The line on Gem Street begins to form halfway down the block early Friday mornings with a hodgepodge of neighborhood regulars. On this normally quiet block in Greenpoint, you’re promised to hear at least five different languages as you stand next to an old Polish grandmother with a pushcart and a cool young dad with a stroller.
Everyone is here for one very important item: smoked fish.
“Have faith,” a happy customer tells the line as he leaves with a brimming bag of fish goods.
Acme Smoked Fish, one of the country’s largest producers of smoked fish and herring, opens its doors every Friday morning to sell their product at wholesale prices. The weekly sale has grown in popularity in recent years, with advertising strictly relying upon word of mouth.
Hundreds of thousands of pounds of fish are processed at Acme for wholesale and retail distributors. Fish Fridays are set up in the order assembly room, the final process of the entire assembly line, on the only day of the week it is not in use for wholesale distribution. Fish Fridays is open from 8 a.m. to 1 p.m., and is cash only.
The fourth-generation family business was founded in 1906 and today sells to major New York institutions like Zabar’s, Barney Greengrass, and Fairway. But for the price of standing in line for 20 minutes (or, in the case of Christmas, an hour and a half), you too can get your hands on a variety of salmon, trout, herring and pickled items.
Vice president of Acme and fourth-generation family member Adam Caslow said Fish Fridays began as a way to provide service to the local community.
“I remember as a kid we would have these huge barrels of herring, and I would reach in and grab one,” he laughed. “Each herring was a dollar.”
But as the demographic from largely Polish families changed to include a new generation of young and cool, so too has the line of customers.
“Different groups come in for a lot of different reasons,” Caslow said inside the order assembly room, surveying last week’s Easter and Passover crowd. “In the mornings you get Polish people who have a routine and they come early. And as the hipsters wake up they come after 11 a.m. or 12. It’s something we love to keep it exactly the way it is.”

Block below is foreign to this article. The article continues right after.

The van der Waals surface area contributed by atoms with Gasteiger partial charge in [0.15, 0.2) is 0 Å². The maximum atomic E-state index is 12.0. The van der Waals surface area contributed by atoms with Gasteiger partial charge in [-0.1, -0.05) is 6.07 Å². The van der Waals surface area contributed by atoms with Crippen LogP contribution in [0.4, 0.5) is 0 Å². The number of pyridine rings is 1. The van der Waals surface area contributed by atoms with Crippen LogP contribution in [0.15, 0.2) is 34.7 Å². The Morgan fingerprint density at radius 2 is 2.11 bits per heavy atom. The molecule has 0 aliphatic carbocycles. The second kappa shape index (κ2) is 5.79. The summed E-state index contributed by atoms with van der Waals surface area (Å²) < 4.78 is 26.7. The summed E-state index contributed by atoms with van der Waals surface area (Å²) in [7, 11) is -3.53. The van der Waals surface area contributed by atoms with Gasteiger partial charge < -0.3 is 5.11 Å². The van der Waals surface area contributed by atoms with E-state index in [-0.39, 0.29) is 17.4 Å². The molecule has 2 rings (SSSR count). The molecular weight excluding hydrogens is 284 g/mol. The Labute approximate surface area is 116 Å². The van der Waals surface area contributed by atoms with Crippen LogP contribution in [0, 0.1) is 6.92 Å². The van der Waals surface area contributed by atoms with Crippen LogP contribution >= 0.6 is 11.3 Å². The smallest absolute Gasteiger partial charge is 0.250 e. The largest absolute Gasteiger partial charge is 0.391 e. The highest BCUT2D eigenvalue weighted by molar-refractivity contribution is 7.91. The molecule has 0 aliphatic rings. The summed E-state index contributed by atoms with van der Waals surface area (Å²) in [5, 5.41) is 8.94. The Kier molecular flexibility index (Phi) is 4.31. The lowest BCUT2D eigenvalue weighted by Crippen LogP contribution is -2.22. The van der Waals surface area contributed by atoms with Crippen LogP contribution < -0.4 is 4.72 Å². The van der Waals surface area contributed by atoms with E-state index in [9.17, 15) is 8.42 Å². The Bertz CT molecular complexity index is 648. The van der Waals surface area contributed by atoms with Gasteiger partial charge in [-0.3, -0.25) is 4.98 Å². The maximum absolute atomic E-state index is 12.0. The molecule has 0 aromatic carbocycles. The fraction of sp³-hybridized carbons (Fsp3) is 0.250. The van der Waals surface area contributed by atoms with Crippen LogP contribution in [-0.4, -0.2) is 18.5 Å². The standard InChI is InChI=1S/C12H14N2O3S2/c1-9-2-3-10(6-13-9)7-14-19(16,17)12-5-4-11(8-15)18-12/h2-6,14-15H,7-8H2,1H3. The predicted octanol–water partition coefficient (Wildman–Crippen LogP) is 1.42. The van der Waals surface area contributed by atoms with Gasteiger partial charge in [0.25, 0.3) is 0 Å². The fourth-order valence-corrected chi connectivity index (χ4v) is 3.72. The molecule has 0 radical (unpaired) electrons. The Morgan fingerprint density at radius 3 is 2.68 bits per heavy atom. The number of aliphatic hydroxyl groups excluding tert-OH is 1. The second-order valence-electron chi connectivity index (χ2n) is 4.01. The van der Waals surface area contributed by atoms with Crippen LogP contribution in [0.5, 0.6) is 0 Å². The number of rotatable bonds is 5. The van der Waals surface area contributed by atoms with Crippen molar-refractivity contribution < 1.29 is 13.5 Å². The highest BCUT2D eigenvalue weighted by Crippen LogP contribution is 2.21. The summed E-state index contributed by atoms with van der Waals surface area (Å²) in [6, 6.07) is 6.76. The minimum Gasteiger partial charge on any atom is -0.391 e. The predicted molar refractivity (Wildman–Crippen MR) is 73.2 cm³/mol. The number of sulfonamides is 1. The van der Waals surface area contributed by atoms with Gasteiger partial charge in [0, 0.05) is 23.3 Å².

Boxes of smoked trout were stacked next to cured salmon ready to be cut to order. A long table of thinly sliced smoked salmon and gravlox was home to many taste tests, where employees delicately rolled up a sliver of pastrami nova so good that it left you wondering why you haven’t had pastrami nova sooner.
As customers thumbed through the packaged salmon options like flipping through albums at a record store, fishmongers yelled out to the crowd, “Next, who’s next?” and “We got lots of big fish here, what kind do you want?” over a mixed soundtrack that included Harry Belafonte and Mystikal.
Krystyna Sowul, originally from Poland, has been coming to Fish Fridays for five years and buys smoked salmon and mackerel most weeks. Last Friday she waited 45 minutes for her goods but didn’t mind.
“It’s very fresh,” she said. “I wish it was two days because there are so many people.”
Michael Richter moved to Greenpoint a month ago and hasn’t missed a Friday yet. He tends to stock up on smoked fish and cured salmon, but his favorite is the gravlax with dill. Richter said he always tries to get something else he hasn’t tried before. This week, it’s rainbow trout.
“You’d think it would last me the week, but it usually only lasts about two days,” he said. “I like it because it’s off the beaten path, the staff knows what they’re doing and they let you taste different fish.”
Even with the line out the door, Richter says the wait is worth it.
“Nobody is impatient,” he said. “Everyone leaves happy and smelling like fish.”